Aereo’s copyright solution: intentional inefficiency

Aereo's backward architecture could be the thing that keeps it in business.

Aereo, an online service that sends free over-the-air television broadcasts to subscribers, scored a big win in court this week.

At first glance, it would seem the service has to violate copyright. Aereo is grabbing TV content without paying for it and then passing it along to Aereo’s paying subscribers.

So how is Aereo pulling it off? Over at Ars Technica, Timothy B. Lee deconstructs the service’s blend of tech and legal precedent:

Aereo’s technology was designed from the ground up to take advantage of a landmark 2008 ruling holding that a “remote” DVR product offered by Cablevision was consistent with copyright law. Key to that ruling was Cablevision’s decision to create a separate copy of recorded TV programs for each user. While creating thousands of redundant copies makes little sense from a technical perspective, it turned out to be crucial from a legal point of view …

… When a user wants to view or record a television program, Aereo assigns him an antenna exclusively for his own use. And like Cablevision, when 1,000 users record the same program, Aereo creates 1,000 redundant copies. [Links included in original text; emphasis added.]

Creating lots of copies of the exact same content is inefficient. No one can argue that point. But if you can get past the absurdity, you have to admit Aereo’s architecture is quite clever. Take thousands of tiny antennas, combine them with abundant storage, and now you’ve got a disruptive service that might survive the onslaught of litigation.

Note: Aereo’s recent win only applies to a request for a preliminary injunction. Further court proceedings are likely, and you can bet there will be a long and winding appeals process.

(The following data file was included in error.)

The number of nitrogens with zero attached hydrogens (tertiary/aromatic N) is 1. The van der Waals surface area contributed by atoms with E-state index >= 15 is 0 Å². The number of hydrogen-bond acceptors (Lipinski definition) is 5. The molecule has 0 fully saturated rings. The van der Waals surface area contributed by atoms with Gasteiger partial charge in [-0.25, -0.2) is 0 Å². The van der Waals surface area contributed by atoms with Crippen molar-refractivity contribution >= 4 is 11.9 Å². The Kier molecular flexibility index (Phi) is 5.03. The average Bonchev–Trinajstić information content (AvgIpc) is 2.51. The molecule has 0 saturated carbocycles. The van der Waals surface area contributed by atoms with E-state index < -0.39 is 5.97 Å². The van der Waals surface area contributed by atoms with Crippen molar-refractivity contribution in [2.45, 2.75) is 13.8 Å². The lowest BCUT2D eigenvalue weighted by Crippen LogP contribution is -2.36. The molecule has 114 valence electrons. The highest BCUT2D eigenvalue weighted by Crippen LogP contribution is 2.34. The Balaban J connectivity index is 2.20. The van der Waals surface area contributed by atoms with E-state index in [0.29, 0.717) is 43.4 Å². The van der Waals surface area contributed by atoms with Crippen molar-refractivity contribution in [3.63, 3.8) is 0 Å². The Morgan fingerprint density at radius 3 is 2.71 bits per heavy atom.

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  • mtpdmblo

    This startup is a great example of how the tech world is full of socially retarded, aspergery idiots. The reason that copyright exists is not to have some arbitrarily complex set of rules about which copies are legit and which are fair use and which are infringement. It’s not a game, despite the way that these tech startup jerks seem to feel it’s an invitation to play.

    No. Copyright exists so the artists stand a chance of making back some money they invest in a work. The correct way for the tech community to deal with these video creators is to decide whether the content is worth the price. If it is, pay it. If it isn’t, look elsewhere. That’s how O’Reilly expects readers to treat their books. Why not extend the same courtesy to the video creators?

    To sit around and revel in this techno-hair splitting is silly. If the video is worth the price, pay the piper. If not, don’t watch.

    • How do we know if it is worth the price without first watching?

      • mtpdmblo

        The same way you do with every product. Is an O’Reilly book worth buying? You’ve got to judge the book by the cover, the sales literature and the brand. O’Reilly has a great reputation and so I’m more likely to buy their book if it’s about a topic I want to learn about.

        Or are you one of those Internet jerks who thinks you should get everything for free because you’re just “tasting it”. Then maybe you’ll think about putting money in a tip jar although you never do.

  • drawpl

    That copyright exists to give artists a chance to make money is a popular misconception. In truth, it exists in US law to “promote the Progress of Science and useful Arts”. It exists to serve the public, not the artist. After a certain point, stricter copyright ceases to promote and begins to hinder progress of science and useful arts. The complex set of rules surrounding copyright exist only because certain parties seek to extend the reach of copyright far beyond the point where it promotes progress for the public and into the realm where it captures profits in the hands of a few large corporations.